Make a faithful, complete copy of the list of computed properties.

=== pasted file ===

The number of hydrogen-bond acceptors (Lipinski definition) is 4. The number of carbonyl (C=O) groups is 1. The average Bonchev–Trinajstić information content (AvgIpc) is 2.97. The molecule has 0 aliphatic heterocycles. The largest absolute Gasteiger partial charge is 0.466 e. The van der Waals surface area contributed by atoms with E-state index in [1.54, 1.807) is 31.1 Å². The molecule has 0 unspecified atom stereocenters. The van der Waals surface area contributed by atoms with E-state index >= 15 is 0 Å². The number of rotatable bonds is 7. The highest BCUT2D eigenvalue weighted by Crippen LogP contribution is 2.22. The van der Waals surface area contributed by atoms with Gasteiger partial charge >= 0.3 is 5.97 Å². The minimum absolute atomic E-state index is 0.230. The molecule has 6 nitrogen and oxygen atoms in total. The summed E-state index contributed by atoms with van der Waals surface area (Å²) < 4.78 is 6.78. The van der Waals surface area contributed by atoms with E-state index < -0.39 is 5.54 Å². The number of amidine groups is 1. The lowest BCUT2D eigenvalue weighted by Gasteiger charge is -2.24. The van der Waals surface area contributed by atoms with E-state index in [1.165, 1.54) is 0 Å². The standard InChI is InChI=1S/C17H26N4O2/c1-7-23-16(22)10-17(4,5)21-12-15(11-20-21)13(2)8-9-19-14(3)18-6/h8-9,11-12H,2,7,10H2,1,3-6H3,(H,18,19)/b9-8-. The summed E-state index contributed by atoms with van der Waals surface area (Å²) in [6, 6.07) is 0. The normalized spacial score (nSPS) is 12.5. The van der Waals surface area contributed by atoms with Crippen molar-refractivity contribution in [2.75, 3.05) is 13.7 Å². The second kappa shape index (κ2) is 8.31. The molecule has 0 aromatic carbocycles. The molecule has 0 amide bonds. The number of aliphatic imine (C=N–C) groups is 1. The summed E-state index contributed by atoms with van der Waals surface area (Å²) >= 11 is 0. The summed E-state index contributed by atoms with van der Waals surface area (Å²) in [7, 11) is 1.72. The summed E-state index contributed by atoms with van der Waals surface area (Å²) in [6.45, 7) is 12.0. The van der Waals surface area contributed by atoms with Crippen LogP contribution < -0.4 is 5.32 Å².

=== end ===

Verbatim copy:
The number of hydrogen-bond acceptors (Lipinski definition) is 4. The number of carbonyl (C=O) groups is 1. The average Bonchev–Trinajstić information content (AvgIpc) is 2.97. The molecule has 0 aliphatic heterocycles. The largest absolute Gasteiger partial charge is 0.466 e. The van der Waals surface area contributed by atoms with E-state index in [1.54, 1.807) is 31.1 Å². The molecule has 0 unspecified atom stereocenters. The van der Waals surface area contributed by atoms with E-state index >= 15 is 0 Å². The number of rotatable bonds is 7. The highest BCUT2D eigenvalue weighted by Crippen LogP contribution is 2.22. The van der Waals surface area contributed by atoms with Gasteiger partial charge >= 0.3 is 5.97 Å². The minimum absolute atomic E-state index is 0.230. The molecule has 6 nitrogen and oxygen atoms in total. The summed E-state index contributed by atoms with van der Waals surface area (Å²) < 4.78 is 6.78. The van der Waals surface area contributed by atoms with E-state index < -0.39 is 5.54 Å². The number of amidine groups is 1. The lowest BCUT2D eigenvalue weighted by Gasteiger charge is -2.24. The van der Waals surface area contributed by atoms with E-state index in [1.165, 1.54) is 0 Å². The standard InChI is InChI=1S/C17H26N4O2/c1-7-23-16(22)10-17(4,5)21-12-15(11-20-21)13(2)8-9-19-14(3)18-6/h8-9,11-12H,2,7,10H2,1,3-6H3,(H,18,19)/b9-8-. The summed E-state index contributed by atoms with van der Waals surface area (Å²) in [6, 6.07) is 0. The normalized spacial score (nSPS) is 12.5. The van der Waals surface area contributed by atoms with Crippen molar-refractivity contribution in [2.75, 3.05) is 13.7 Å². The second kappa shape index (κ2) is 8.31. The molecule has 0 aromatic carbocycles. The molecule has 0 amide bonds. The number of aliphatic imine (C=N–C) groups is 1. The summed E-state index contributed by atoms with van der Waals surface area (Å²) >= 11 is 0. The summed E-state index contributed by atoms with van der Waals surface area (Å²) in [7, 11) is 1.72. The summed E-state index contributed by atoms with van der Waals surface area (Å²) in [6.45, 7) is 12.0. The van der Waals surface area contributed by atoms with Crippen LogP contribution < -0.4 is 5.32 Å².